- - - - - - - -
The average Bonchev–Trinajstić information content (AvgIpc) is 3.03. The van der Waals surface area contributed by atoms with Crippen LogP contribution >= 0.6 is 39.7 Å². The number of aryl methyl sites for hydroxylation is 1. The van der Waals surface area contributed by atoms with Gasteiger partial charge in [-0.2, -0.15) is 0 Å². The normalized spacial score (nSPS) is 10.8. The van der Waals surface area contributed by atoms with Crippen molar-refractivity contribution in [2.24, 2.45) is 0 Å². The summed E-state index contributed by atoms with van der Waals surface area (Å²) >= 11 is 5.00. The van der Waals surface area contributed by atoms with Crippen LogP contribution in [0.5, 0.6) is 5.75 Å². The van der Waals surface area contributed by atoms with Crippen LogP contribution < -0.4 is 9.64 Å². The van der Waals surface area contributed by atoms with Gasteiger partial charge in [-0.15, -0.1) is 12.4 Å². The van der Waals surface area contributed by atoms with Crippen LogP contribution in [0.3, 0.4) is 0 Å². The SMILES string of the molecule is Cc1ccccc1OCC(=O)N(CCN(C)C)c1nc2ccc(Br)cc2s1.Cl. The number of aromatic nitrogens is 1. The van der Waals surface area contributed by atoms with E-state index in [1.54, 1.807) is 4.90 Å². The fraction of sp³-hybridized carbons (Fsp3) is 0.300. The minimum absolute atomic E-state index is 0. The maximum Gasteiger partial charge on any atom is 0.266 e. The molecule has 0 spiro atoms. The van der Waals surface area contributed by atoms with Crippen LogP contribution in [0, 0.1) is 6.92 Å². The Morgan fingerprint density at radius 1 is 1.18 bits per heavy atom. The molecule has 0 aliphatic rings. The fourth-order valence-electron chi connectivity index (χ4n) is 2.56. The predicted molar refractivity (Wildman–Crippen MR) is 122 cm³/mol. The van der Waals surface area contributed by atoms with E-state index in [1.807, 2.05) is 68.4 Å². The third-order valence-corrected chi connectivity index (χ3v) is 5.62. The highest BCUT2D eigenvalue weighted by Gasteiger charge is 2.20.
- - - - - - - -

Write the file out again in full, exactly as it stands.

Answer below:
The average Bonchev–Trinajstić information content (AvgIpc) is 3.03. The van der Waals surface area contributed by atoms with Crippen LogP contribution >= 0.6 is 39.7 Å². The number of aryl methyl sites for hydroxylation is 1. The van der Waals surface area contributed by atoms with Gasteiger partial charge in [-0.2, -0.15) is 0 Å². The normalized spacial score (nSPS) is 10.8. The van der Waals surface area contributed by atoms with Crippen molar-refractivity contribution in [2.24, 2.45) is 0 Å². The summed E-state index contributed by atoms with van der Waals surface area (Å²) >= 11 is 5.00. The van der Waals surface area contributed by atoms with Crippen LogP contribution in [0.5, 0.6) is 5.75 Å². The van der Waals surface area contributed by atoms with Crippen LogP contribution < -0.4 is 9.64 Å². The van der Waals surface area contributed by atoms with Gasteiger partial charge in [-0.15, -0.1) is 12.4 Å². The van der Waals surface area contributed by atoms with Crippen LogP contribution in [0.3, 0.4) is 0 Å². The SMILES string of the molecule is Cc1ccccc1OCC(=O)N(CCN(C)C)c1nc2ccc(Br)cc2s1.Cl. The number of aromatic nitrogens is 1. The van der Waals surface area contributed by atoms with E-state index in [1.54, 1.807) is 4.90 Å². The fraction of sp³-hybridized carbons (Fsp3) is 0.300. The minimum absolute atomic E-state index is 0. The maximum Gasteiger partial charge on any atom is 0.266 e. The molecule has 0 spiro atoms. The van der Waals surface area contributed by atoms with Crippen LogP contribution in [0, 0.1) is 6.92 Å². The Morgan fingerprint density at radius 1 is 1.18 bits per heavy atom. The molecule has 0 aliphatic rings. The fourth-order valence-electron chi connectivity index (χ4n) is 2.56. The predicted molar refractivity (Wildman–Crippen MR) is 122 cm³/mol. The van der Waals surface area contributed by atoms with E-state index in [1.807, 2.05) is 68.4 Å². The third-order valence-corrected chi connectivity index (χ3v) is 5.62. The highest BCUT2D eigenvalue weighted by Gasteiger charge is 2.20.